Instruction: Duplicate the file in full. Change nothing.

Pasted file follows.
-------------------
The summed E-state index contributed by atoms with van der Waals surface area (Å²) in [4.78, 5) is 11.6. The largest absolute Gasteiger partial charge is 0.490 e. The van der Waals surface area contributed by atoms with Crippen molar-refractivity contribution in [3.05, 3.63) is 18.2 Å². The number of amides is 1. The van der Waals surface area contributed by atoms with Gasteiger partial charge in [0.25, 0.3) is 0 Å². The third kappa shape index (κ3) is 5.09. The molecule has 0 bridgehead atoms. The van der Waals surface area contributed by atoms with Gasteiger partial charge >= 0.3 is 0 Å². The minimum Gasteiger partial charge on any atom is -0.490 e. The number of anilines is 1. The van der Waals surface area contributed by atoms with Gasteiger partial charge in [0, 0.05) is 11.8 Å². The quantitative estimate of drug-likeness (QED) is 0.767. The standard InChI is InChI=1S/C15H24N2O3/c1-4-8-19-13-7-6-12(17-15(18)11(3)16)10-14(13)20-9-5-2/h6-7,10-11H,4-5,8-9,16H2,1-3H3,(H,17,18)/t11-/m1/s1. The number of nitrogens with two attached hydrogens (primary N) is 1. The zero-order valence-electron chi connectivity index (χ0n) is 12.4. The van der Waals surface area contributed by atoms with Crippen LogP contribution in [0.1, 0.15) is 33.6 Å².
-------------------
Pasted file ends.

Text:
The summed E-state index contributed by atoms with van der Waals surface area (Å²) in [4.78, 5) is 11.6. The largest absolute Gasteiger partial charge is 0.490 e. The van der Waals surface area contributed by atoms with Crippen molar-refractivity contribution in [3.05, 3.63) is 18.2 Å². The number of amides is 1. The van der Waals surface area contributed by atoms with Gasteiger partial charge in [0.25, 0.3) is 0 Å². The third kappa shape index (κ3) is 5.09. The molecule has 0 bridgehead atoms. The van der Waals surface area contributed by atoms with Gasteiger partial charge >= 0.3 is 0 Å². The minimum Gasteiger partial charge on any atom is -0.490 e. The number of anilines is 1. The van der Waals surface area contributed by atoms with Gasteiger partial charge in [0, 0.05) is 11.8 Å². The quantitative estimate of drug-likeness (QED) is 0.767. The standard InChI is InChI=1S/C15H24N2O3/c1-4-8-19-13-7-6-12(17-15(18)11(3)16)10-14(13)20-9-5-2/h6-7,10-11H,4-5,8-9,16H2,1-3H3,(H,17,18)/t11-/m1/s1. The number of nitrogens with two attached hydrogens (primary N) is 1. The zero-order valence-electron chi connectivity index (χ0n) is 12.4. The van der Waals surface area contributed by atoms with Crippen LogP contribution in [0.1, 0.15) is 33.6 Å².